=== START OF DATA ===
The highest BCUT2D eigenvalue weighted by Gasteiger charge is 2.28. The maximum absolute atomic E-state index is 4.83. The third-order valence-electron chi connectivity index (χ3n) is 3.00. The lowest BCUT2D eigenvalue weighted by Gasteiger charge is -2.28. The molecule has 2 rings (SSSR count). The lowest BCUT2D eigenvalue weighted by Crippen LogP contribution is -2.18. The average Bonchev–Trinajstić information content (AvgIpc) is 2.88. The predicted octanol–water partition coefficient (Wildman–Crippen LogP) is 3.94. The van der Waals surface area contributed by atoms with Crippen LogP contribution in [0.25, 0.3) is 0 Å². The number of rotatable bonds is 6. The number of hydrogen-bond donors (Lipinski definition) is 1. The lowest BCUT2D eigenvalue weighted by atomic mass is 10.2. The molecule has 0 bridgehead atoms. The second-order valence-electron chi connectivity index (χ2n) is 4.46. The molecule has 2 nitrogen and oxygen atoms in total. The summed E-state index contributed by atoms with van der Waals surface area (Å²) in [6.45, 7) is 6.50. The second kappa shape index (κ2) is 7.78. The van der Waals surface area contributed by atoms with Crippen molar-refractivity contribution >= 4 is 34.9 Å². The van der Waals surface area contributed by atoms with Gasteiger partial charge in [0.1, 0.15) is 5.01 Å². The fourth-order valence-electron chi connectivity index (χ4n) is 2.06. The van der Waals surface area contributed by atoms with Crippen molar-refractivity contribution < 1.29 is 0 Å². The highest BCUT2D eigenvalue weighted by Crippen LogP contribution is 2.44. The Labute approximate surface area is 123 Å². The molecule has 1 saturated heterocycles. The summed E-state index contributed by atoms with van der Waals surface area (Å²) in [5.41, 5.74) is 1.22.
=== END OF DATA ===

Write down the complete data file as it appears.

The highest BCUT2D eigenvalue weighted by Gasteiger charge is 2.28. The maximum absolute atomic E-state index is 4.83. The third-order valence-electron chi connectivity index (χ3n) is 3.00. The lowest BCUT2D eigenvalue weighted by Gasteiger charge is -2.28. The molecule has 2 rings (SSSR count). The lowest BCUT2D eigenvalue weighted by Crippen LogP contribution is -2.18. The average Bonchev–Trinajstić information content (AvgIpc) is 2.88. The predicted octanol–water partition coefficient (Wildman–Crippen LogP) is 3.94. The van der Waals surface area contributed by atoms with Crippen LogP contribution in [0.25, 0.3) is 0 Å². The number of rotatable bonds is 6. The number of hydrogen-bond donors (Lipinski definition) is 1. The lowest BCUT2D eigenvalue weighted by atomic mass is 10.2. The molecule has 0 bridgehead atoms. The second-order valence-electron chi connectivity index (χ2n) is 4.46. The molecule has 2 nitrogen and oxygen atoms in total. The summed E-state index contributed by atoms with van der Waals surface area (Å²) in [6.45, 7) is 6.50. The second kappa shape index (κ2) is 7.78. The van der Waals surface area contributed by atoms with Crippen molar-refractivity contribution >= 4 is 34.9 Å². The van der Waals surface area contributed by atoms with Gasteiger partial charge in [0.1, 0.15) is 5.01 Å². The fourth-order valence-electron chi connectivity index (χ4n) is 2.06. The van der Waals surface area contributed by atoms with Crippen molar-refractivity contribution < 1.29 is 0 Å². The highest BCUT2D eigenvalue weighted by Crippen LogP contribution is 2.44. The Labute approximate surface area is 123 Å². The molecule has 1 saturated heterocycles. The summed E-state index contributed by atoms with van der Waals surface area (Å²) in [5.41, 5.74) is 1.22.